Despite the fact that it would take less than six days for a UK household to fall into disarray if the primary homemaker was unable to do their normal tasks, just seven per cent of said homemakers have income protection insurance.
That’s the startling key message to come out of a new report from one of the UK’s largest insurance companies Liverpool Victoria (known as LV=).
According to the LV= research, only seven per cent of homemakers have income protection in place, even though figures show that they work an average of 66 hours over the course of a five-day week.
In spite of working much longer hours than most people expect, housewives and househusbands are the happiest in their careers.
Tasks like cooking, cleaning and childcare account for the majority of a homemaker’s time on a weekly basis.
While it can be difficult for homemakers to place a monetary value on the work they do, the Office for National Statistics (ONS) recently released its Household Satellite Account (HHSA), which estimates the cost of unpaid work in UK homes.
The HHSA places the total value of unpaid work at home in the UK at just over £1 trillion in 2014. That is equivalent to £38,162 per UK household over the course of a year. This is important, says the ONS, because it highlights the value of all those chores and responsibilities that people choose to undertake themselves rather than pay someone else to do.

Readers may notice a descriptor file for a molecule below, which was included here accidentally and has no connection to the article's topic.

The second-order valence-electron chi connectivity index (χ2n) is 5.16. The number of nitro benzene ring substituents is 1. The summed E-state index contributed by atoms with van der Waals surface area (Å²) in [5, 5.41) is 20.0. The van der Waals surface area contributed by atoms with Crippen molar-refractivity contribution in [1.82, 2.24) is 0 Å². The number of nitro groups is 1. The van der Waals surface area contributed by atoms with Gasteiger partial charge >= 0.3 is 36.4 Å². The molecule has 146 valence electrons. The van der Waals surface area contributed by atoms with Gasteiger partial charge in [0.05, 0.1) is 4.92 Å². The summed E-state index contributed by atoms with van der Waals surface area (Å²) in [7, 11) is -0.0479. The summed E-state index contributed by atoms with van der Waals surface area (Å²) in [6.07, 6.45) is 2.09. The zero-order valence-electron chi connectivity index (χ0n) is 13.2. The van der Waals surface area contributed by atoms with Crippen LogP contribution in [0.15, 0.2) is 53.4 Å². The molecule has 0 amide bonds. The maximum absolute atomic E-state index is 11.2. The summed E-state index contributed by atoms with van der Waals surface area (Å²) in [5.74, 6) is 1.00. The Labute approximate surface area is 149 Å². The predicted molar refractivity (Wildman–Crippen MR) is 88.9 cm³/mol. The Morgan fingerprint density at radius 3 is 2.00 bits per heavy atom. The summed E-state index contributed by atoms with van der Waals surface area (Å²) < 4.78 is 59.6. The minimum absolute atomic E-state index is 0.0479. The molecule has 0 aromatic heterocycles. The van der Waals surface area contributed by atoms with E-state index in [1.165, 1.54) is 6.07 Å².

The LV= poll found that homemakers said it would take less than six days (5.9) for their households to fall by the wayside if they could not carry out their regular tasks.
Almost a fifth of homes (19%) with a homemaker would have to fork out for childcare or a cleaner if their housewife or househusband was unable to carry out their duties. Over half (51%) would need to raid their savings to cover these additional costs, while one in 10 (10%) would rely on their credit cards to make ends meet.
In fact, families would only be able to manage, on average, for a period of 18 days before their savings ran out or they had to borrow money.
Myles Rix, Managing Director of Protection at LV=, said: “Despite being crucial to many households in the UK, very few families have protection in place that would allow them to pay for help if the homemaker was unable to do their day-to-day tasks.
“It makes sense to guard against unnecessary household stress by ensuring that both the breadwinner and homemaker are covered by income protection.”
Rix added that insurance advisers should encourage their clients to consider the value of both the breadwinner and the homemaker in their household financial calculations, and review whether they still don’t consider income protection to be a crucial safeguard.
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